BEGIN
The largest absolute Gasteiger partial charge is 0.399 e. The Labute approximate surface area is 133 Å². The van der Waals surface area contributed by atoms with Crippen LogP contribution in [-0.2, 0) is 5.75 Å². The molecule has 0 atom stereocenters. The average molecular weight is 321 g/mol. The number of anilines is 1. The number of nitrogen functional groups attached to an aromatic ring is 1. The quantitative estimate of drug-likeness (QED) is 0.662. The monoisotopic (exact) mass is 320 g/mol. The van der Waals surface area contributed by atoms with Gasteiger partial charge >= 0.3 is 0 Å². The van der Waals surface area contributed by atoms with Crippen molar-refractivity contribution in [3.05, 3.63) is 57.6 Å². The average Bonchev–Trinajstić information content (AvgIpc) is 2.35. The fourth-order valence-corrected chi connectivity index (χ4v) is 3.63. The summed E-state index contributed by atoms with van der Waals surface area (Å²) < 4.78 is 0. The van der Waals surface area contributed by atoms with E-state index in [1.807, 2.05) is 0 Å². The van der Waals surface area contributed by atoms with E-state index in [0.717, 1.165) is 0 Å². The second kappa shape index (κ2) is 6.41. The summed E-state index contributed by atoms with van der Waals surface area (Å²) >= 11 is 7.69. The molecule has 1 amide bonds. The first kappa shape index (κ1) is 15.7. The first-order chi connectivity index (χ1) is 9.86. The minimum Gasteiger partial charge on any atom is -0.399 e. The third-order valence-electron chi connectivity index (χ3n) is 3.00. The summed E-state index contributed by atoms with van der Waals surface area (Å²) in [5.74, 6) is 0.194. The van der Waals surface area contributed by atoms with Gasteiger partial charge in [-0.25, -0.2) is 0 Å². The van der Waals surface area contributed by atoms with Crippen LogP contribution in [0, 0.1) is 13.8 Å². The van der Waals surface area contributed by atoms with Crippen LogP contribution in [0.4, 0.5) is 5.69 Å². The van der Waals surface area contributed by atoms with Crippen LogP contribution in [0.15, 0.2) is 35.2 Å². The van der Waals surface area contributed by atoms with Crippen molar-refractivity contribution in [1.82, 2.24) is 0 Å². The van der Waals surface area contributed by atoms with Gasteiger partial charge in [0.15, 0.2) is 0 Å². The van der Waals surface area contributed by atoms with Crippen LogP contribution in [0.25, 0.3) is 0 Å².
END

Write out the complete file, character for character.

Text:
The largest absolute Gasteiger partial charge is 0.399 e. The Labute approximate surface area is 133 Å². The van der Waals surface area contributed by atoms with Crippen LogP contribution in [-0.2, 0) is 5.75 Å². The molecule has 0 atom stereocenters. The average molecular weight is 321 g/mol. The number of anilines is 1. The number of nitrogen functional groups attached to an aromatic ring is 1. The quantitative estimate of drug-likeness (QED) is 0.662. The monoisotopic (exact) mass is 320 g/mol. The van der Waals surface area contributed by atoms with Gasteiger partial charge >= 0.3 is 0 Å². The van der Waals surface area contributed by atoms with Crippen molar-refractivity contribution in [3.05, 3.63) is 57.6 Å². The average Bonchev–Trinajstić information content (AvgIpc) is 2.35. The fourth-order valence-corrected chi connectivity index (χ4v) is 3.63. The summed E-state index contributed by atoms with van der Waals surface area (Å²) < 4.78 is 0. The van der Waals surface area contributed by atoms with E-state index in [1.807, 2.05) is 0 Å². The van der Waals surface area contributed by atoms with E-state index in [0.717, 1.165) is 0 Å². The second kappa shape index (κ2) is 6.41. The summed E-state index contributed by atoms with van der Waals surface area (Å²) >= 11 is 7.69. The molecule has 1 amide bonds. The first kappa shape index (κ1) is 15.7. The first-order chi connectivity index (χ1) is 9.86. The minimum Gasteiger partial charge on any atom is -0.399 e. The third-order valence-electron chi connectivity index (χ3n) is 3.00. The summed E-state index contributed by atoms with van der Waals surface area (Å²) in [5.74, 6) is 0.194. The van der Waals surface area contributed by atoms with Gasteiger partial charge in [-0.25, -0.2) is 0 Å². The van der Waals surface area contributed by atoms with Crippen LogP contribution in [0, 0.1) is 13.8 Å². The van der Waals surface area contributed by atoms with Crippen LogP contribution in [0.4, 0.5) is 5.69 Å². The van der Waals surface area contributed by atoms with Crippen LogP contribution in [0.15, 0.2) is 35.2 Å². The van der Waals surface area contributed by atoms with Crippen molar-refractivity contribution in [1.82, 2.24) is 0 Å². The van der Waals surface area contributed by atoms with Gasteiger partial charge in [0.15, 0.2) is 0 Å². The van der Waals surface area contributed by atoms with Crippen LogP contribution in [0.25, 0.3) is 0 Å².